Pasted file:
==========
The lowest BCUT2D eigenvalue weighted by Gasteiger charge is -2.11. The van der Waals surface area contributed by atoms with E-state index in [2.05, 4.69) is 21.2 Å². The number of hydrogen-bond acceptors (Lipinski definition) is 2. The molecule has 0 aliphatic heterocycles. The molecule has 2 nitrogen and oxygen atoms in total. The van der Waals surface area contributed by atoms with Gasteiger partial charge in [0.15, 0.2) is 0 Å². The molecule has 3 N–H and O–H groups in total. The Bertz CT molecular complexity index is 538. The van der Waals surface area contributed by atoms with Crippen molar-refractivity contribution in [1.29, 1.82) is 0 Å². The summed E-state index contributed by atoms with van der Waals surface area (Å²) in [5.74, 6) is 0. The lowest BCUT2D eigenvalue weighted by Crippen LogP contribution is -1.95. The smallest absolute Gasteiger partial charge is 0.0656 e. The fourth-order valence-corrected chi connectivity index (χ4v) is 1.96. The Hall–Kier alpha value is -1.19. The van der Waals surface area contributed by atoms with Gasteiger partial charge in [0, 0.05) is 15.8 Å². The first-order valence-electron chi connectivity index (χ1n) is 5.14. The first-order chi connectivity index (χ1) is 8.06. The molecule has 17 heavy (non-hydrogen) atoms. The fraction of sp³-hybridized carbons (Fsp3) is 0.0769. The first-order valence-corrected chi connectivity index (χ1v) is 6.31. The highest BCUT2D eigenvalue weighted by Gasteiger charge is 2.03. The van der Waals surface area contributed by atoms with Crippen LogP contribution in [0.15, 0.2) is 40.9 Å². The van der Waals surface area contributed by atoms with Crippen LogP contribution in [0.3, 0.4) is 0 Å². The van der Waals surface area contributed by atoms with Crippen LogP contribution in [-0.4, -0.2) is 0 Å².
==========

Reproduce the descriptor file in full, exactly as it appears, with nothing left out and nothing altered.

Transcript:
The lowest BCUT2D eigenvalue weighted by Gasteiger charge is -2.11. The van der Waals surface area contributed by atoms with E-state index in [2.05, 4.69) is 21.2 Å². The number of hydrogen-bond acceptors (Lipinski definition) is 2. The molecule has 0 aliphatic heterocycles. The molecule has 2 nitrogen and oxygen atoms in total. The van der Waals surface area contributed by atoms with Gasteiger partial charge in [0.15, 0.2) is 0 Å². The molecule has 3 N–H and O–H groups in total. The Bertz CT molecular complexity index is 538. The van der Waals surface area contributed by atoms with Crippen molar-refractivity contribution in [1.29, 1.82) is 0 Å². The summed E-state index contributed by atoms with van der Waals surface area (Å²) in [5.74, 6) is 0. The lowest BCUT2D eigenvalue weighted by Crippen LogP contribution is -1.95. The smallest absolute Gasteiger partial charge is 0.0656 e. The fourth-order valence-corrected chi connectivity index (χ4v) is 1.96. The Hall–Kier alpha value is -1.19. The van der Waals surface area contributed by atoms with Gasteiger partial charge in [0, 0.05) is 15.8 Å². The first-order valence-electron chi connectivity index (χ1n) is 5.14. The first-order chi connectivity index (χ1) is 8.06. The molecule has 17 heavy (non-hydrogen) atoms. The fraction of sp³-hybridized carbons (Fsp3) is 0.0769. The first-order valence-corrected chi connectivity index (χ1v) is 6.31. The highest BCUT2D eigenvalue weighted by Gasteiger charge is 2.03. The van der Waals surface area contributed by atoms with Crippen LogP contribution in [0.15, 0.2) is 40.9 Å². The van der Waals surface area contributed by atoms with Crippen LogP contribution in [0.3, 0.4) is 0 Å². The van der Waals surface area contributed by atoms with Crippen LogP contribution in [-0.4, -0.2) is 0 Å².